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Study: Most people losing sight of stars

A satellite view of Earth's city lights
A satellite view of Earth's city lights  

By Thom Patterson

(CNN) -- It's possible that future generations of children will know the Milky Way only as a candy bar, instead of a wondrous canopy of stars that has guided travelers and inspired poets, philosophers and dreamers for centuries.

That possibility is supported by a new global satellite survey which concludes that artificial lights are increasingly obscuring Earth's view of the Milky Way galaxy. The study says a truly dark, starry sky is unavailable to two-thirds of the world's population, including 99 percent of people in the continental United States and Western Europe.

The survey, conducted by scientists at the University of Padua, Italy, and the U.S. National Oceanic and Atmospheric Administration, measured for the first time how light degrades the view of the stars in specific places around the globe.

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The report describes regions of the world where true night never occurs because it is blocked by lights from neighboring cities and towns.

"The rapid increase in light pollution is one of the most dramatic changes occurring in our natural environment," said a statement released by the Royal Astronomical Society, which published the study. Light pollution "could have unintended impacts on the future of society," it said.

The NOAA's Dr. Chris Elvidge, who participated in the study, said he agrees with its conclusions, but disagrees with the use of the term "light pollution."

"I prefer to call it artificial light brightness," Elvidge said. "Calling it light pollution is making a value judgment," something Elvidge said he tries to avoid as a scientist, although he personally supports a dark sky for viewing starlight. "It would be nice if more people were able to see that panoramic view of the Milky Way," he said. "There arenít that many people who are actively observing the stars."

'A loss of our heritage'

The stars of the Milky Way have long provided the human race with both inspiration and direction, as voyagers learned to navigate by them.

"The stars awaken a certain reverence, because though always present, they are inaccessible," said U.S. philosopher Ralph Waldo Emerson in writings published in 1836.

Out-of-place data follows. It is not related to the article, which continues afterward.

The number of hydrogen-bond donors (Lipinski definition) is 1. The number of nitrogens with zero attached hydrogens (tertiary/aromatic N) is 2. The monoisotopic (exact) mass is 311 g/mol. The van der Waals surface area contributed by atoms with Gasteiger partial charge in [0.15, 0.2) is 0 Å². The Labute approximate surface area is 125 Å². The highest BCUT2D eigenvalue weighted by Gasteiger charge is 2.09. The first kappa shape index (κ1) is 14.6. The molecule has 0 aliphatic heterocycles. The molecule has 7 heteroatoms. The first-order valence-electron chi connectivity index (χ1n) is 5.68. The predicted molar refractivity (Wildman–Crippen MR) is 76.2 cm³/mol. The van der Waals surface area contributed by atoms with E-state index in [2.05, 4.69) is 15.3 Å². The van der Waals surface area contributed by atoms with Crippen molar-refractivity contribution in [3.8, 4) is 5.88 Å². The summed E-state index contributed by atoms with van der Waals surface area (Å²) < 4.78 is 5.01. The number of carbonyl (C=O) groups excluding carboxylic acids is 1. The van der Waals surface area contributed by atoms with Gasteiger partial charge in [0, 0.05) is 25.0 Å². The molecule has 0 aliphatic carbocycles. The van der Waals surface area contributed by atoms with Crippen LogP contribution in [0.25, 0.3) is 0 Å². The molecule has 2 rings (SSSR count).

Elizabeth Alvarez of the Tucson, Arizona-based International Dark-Sky Association, a non-profit environmental group, described how a group of California students responded to a Dark-Sky field study program designed to acquaint them with star-gazing.

"There were 58 respondents," she said. "Forty wrote back that until they did this they had never looked up at the stars before. The most tragic thing was that they ... were 16 and 17 year old students.

"Whether they're going to be poets or physicists, it doesn't matter. To have a generation growing up without seeing the stars would be tragic," she said. "Losing our view of the skies is a loss of our heritage."

Stars vanishing from night sky

As artificial light increases across the Earth's surface, the stars may not only be inaccessible, but invisible altogether. The survey compared U.S. Department of Defense satellite images of the Earth taken during 28 nights in 1996 and 1997.

"It is undoubtedly worse today," said study co-author Pierantonio Cinzano in a written statement.

Professional and amateur astronomers might be expected to be the most vocal opponents of excessive outdoor lighting, but others warn that it can have negative environmental and physical effects, too.

Alvarez said excessive outdoor lighting wastes precious energy resources in addition to blotting out the stars.

"We are wasting energy by pointing light where it doesn't need to go," she said. "We can't afford to do that with our bright lights, creating extra pollutants that we don't have to create. Let's use energy for things that are desperately needed."

Are night lights disrupting sleep?

In addition, the study concluded that 40 percent of the U.S. population and one-tenth of the world's people live in places where it is never dark enough for their eyes to become adapted to night vision.

Alvarez says losing sight of the stars would disrupt human and animal day-night sleep patterns.

Currently six states have legislation limiting the use of outdoor lighting: Arizona, Colorado, Connecticut, Maine, New Mexico and Texas, according to Alvarez .

Elvidge says there are plans to repeat the satellite study in the near future to monitor the progression of artificial light and how it affects starlight on Earth.

If fears that lights will one day completely blot out the stars do come to pass, an inspiring 1849 quotation from U.S. philosopher Henry David Thoreau would likely become both archaic and obsolete: "The stars are distant and unobtrusive, but bright and enduring as our fairest and most memorable experiences."


• National Oceanic and Atmospheric Administration
• International Dark-Sky Association

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